Deadline for federal loans and grants from September storm damage quickly approaching

NORTH PROVIDENCE − The deadline for federal loan and grant applications for damage incurred by the September 2023 storms is March 7.

Small Business Administration spokesperson Julie Garrett said the deadline is for physical damage caused by the storm, which spawned four tornadoes and catastrophically flooded a Cranston apartment building.

The deadline for grants through the Federal Emergency Management Agency is the same date, March 7. SBA loans to businesses for the economic impact of the storms have a later deadline of Oct. 7.

The loan applications for businesses that have felt an economic impact from the bridge shutdown have until Sept. 16.

President Joe Biden declared the damage from the Sept. 10-13, 2023, storm a federal disaster in January. That disaster declaration made anyone who was harmed by the storm eligible for grants through the Federal Emergency Management Agency and loans through the SBA.

Small Business Administration agent Mike Swartz with Anita Steenson.
Small Business Administration agent Mike Swartz with Anita Steenson.

While FEMA offers grants, capped at $42,500, sometimes the better option is an extremely low-interest loan through the SBA.

Garrett said the recommendation is for anyone impacted to register with FEMA first, online, at, although they can also go directly to an SBA or FEMA center for help with the application.

Help centers are open: FEMA, SBA open disaster centers to field claims

What kind of help is available?

Both FEMA grants and SBA and loans can help homeowners, renters, small business owners and nonprofits that experienced damage from the September storms.

FEMA grants typically top out at $42,500 for home repairs.

SBA disaster loans are available to renters, homeowners, small businesses and nonprofits.

Those loans cover up to $500,000 for homeowners and $100,000 for renters, with interest rates as low as 2.5% for homeowners needing to repair damage, or renters trying to replace property.

People who have already incurred the expenses and put them on a credit card, pulled an auto loan to replace a destroyed car or used a line of credit to pay a contractor can still get an SBA loan, probably at a lower interest rate, and use it pay off their private damage-related loan, Garrett said.

"I've had people over time say, they wish they had applied for the disaster loan because they thought they were going to get the insurance money or they should have pulled a loan because they had foundation damage they didn't realize or a contractor found other problems," Garrett said.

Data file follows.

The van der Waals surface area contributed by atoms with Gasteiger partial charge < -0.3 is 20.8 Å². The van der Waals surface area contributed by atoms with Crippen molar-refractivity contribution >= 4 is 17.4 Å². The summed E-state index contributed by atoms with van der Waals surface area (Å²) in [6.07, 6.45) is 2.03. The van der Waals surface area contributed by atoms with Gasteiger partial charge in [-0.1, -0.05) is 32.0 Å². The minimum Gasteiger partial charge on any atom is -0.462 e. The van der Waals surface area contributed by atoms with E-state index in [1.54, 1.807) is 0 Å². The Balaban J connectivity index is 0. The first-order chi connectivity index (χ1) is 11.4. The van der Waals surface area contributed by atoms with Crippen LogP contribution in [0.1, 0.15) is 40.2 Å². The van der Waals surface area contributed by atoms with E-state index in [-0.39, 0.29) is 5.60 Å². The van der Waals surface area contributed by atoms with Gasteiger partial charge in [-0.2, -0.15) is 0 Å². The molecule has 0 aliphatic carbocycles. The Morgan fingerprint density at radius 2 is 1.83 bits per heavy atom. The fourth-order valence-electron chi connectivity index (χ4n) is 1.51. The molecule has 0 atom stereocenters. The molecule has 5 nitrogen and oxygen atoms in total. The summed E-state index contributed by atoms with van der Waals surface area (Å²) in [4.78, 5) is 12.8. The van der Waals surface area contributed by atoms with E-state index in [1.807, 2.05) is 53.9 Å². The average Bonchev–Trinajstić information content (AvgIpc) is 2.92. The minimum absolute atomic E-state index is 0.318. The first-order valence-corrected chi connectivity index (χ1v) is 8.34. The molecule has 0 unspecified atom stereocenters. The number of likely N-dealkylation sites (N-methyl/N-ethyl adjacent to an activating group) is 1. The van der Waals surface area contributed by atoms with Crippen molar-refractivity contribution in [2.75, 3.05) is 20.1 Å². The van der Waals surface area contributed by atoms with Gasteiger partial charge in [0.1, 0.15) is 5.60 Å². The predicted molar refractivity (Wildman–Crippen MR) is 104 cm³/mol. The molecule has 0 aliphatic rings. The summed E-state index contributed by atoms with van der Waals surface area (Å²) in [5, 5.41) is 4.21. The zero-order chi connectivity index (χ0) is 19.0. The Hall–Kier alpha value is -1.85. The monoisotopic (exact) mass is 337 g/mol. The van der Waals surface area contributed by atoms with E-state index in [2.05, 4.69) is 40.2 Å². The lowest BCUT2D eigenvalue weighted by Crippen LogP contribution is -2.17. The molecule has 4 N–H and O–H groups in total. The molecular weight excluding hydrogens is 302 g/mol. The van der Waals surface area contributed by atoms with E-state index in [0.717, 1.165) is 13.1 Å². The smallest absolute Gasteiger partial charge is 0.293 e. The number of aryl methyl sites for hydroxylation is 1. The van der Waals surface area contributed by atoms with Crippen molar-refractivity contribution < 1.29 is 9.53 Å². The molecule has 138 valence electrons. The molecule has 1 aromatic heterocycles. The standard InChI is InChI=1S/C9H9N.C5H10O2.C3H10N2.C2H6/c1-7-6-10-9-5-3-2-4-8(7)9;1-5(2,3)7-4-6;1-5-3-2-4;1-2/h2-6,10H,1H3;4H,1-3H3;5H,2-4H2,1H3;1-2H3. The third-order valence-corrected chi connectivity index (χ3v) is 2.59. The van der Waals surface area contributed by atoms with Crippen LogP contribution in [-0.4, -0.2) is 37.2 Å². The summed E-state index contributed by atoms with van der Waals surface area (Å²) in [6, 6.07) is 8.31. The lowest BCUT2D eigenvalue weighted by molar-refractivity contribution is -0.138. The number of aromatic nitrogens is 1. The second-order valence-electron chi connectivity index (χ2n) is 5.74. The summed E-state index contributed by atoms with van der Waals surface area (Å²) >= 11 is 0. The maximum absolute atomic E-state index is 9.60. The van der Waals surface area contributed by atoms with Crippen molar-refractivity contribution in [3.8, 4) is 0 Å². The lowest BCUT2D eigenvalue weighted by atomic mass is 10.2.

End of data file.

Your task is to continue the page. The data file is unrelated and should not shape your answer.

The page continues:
Once someone applies for the disaster loan, they have 60 days to accept or decline any loan offered. Even if an applicant initially declines the loan, they have six months from the date of the determination letter to "reactivate" it, Garrett said.

"It's all about getting your foot in the door while the door is still open," Garrett said.

Where you can get help

The SBA and FEMA have set up centers with representatives who can guide people through applications, troubleshoot issues and check on claims.

The SBA representatives are doing double duty on the September 2023 storms and disaster loans for the Washington Bridge disaster.

"We want to encourage people to get one-on-one help while we're still here," Garrett said.

The SBA and FEMA have joint centers set up at:

  • North Providence Public Safety Complex, 1835 Mineral Spring Ave., Business Recovery Center, Monday through Friday 9 a.m.-6 p.m. and Saturday 9 a.m.-3 p.m.

  • Johnston Senior Center, 1291 Hartford Ave., Disaster Recovery Center, Monday through Friday 9 a.m.-6:30 p.m. and Saturday 9 a.m.-5 p.m.

  • East Providence City Hall, 145 Taunton Ave., Monday through Thursday 8 a.m.-4 p.m., Friday 8 a.m.-1 p.m. Closed on weekends.

Check the portal if you have an application

For those who have filed a loan, the biggest piece of advice Garrett has is to check the federal portal for the claim. Often, more documents are required from applicants, but emails go unread or calls go unanswered, and the portal is the easiest way to see if something else is required.

What are the SBA loan terms?

There is no interest accrued and no payments for the first 12 months, and no prepayment penalty.

The loans are offered through the federal government, not private banks. The loans have a maximum term of 30 years. Borrowers must be able to show that they can repay their loan.

The interest rates for loans range from:

  • 4% to 8% for businesses

  • 2.5% to 5% for homeowners and renters

  • 2.375% for nonprofits

Loans go up to $2 million, but businesses that are a "major source of employment" can apply for a higher amount.

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Reach reporter Wheeler Cowperthwaite at or follow him on Twitter @WheelerReporter.

This article originally appeared on The Providence Journal: Federal disaster loan/grant deadline is March 7 for September flooding